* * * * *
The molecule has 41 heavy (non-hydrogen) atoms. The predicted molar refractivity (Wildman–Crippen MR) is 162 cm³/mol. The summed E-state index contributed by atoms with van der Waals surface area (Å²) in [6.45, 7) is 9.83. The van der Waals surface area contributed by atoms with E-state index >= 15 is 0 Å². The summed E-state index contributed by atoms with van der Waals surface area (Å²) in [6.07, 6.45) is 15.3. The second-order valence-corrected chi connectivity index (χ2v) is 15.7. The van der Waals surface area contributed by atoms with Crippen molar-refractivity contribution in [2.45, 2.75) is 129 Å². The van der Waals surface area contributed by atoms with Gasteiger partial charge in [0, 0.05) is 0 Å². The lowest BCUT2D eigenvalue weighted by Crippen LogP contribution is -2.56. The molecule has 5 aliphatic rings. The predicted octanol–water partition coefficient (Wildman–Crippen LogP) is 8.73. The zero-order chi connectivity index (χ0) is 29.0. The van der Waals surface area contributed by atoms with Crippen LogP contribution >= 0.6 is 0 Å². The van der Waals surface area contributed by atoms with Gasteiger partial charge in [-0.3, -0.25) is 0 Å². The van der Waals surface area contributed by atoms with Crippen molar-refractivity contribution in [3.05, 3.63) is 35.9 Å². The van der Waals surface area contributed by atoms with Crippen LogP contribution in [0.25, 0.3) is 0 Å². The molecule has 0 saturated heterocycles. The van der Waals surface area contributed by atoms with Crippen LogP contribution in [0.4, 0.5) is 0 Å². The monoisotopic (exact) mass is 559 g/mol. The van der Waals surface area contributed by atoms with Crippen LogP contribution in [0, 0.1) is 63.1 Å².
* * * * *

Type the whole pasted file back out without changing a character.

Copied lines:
The molecule has 41 heavy (non-hydrogen) atoms. The predicted molar refractivity (Wildman–Crippen MR) is 162 cm³/mol. The summed E-state index contributed by atoms with van der Waals surface area (Å²) in [6.45, 7) is 9.83. The van der Waals surface area contributed by atoms with E-state index >= 15 is 0 Å². The summed E-state index contributed by atoms with van der Waals surface area (Å²) in [6.07, 6.45) is 15.3. The second-order valence-corrected chi connectivity index (χ2v) is 15.7. The van der Waals surface area contributed by atoms with Crippen molar-refractivity contribution in [2.45, 2.75) is 129 Å². The van der Waals surface area contributed by atoms with Gasteiger partial charge in [0, 0.05) is 0 Å². The lowest BCUT2D eigenvalue weighted by Crippen LogP contribution is -2.56. The molecule has 5 aliphatic rings. The predicted octanol–water partition coefficient (Wildman–Crippen LogP) is 8.73. The zero-order chi connectivity index (χ0) is 29.0. The van der Waals surface area contributed by atoms with Crippen LogP contribution >= 0.6 is 0 Å². The van der Waals surface area contributed by atoms with Gasteiger partial charge in [-0.3, -0.25) is 0 Å². The van der Waals surface area contributed by atoms with Crippen molar-refractivity contribution in [3.05, 3.63) is 35.9 Å². The van der Waals surface area contributed by atoms with Crippen LogP contribution in [0.25, 0.3) is 0 Å². The molecule has 0 saturated heterocycles. The van der Waals surface area contributed by atoms with Crippen LogP contribution in [0.4, 0.5) is 0 Å². The monoisotopic (exact) mass is 559 g/mol. The van der Waals surface area contributed by atoms with Crippen LogP contribution in [0, 0.1) is 63.1 Å².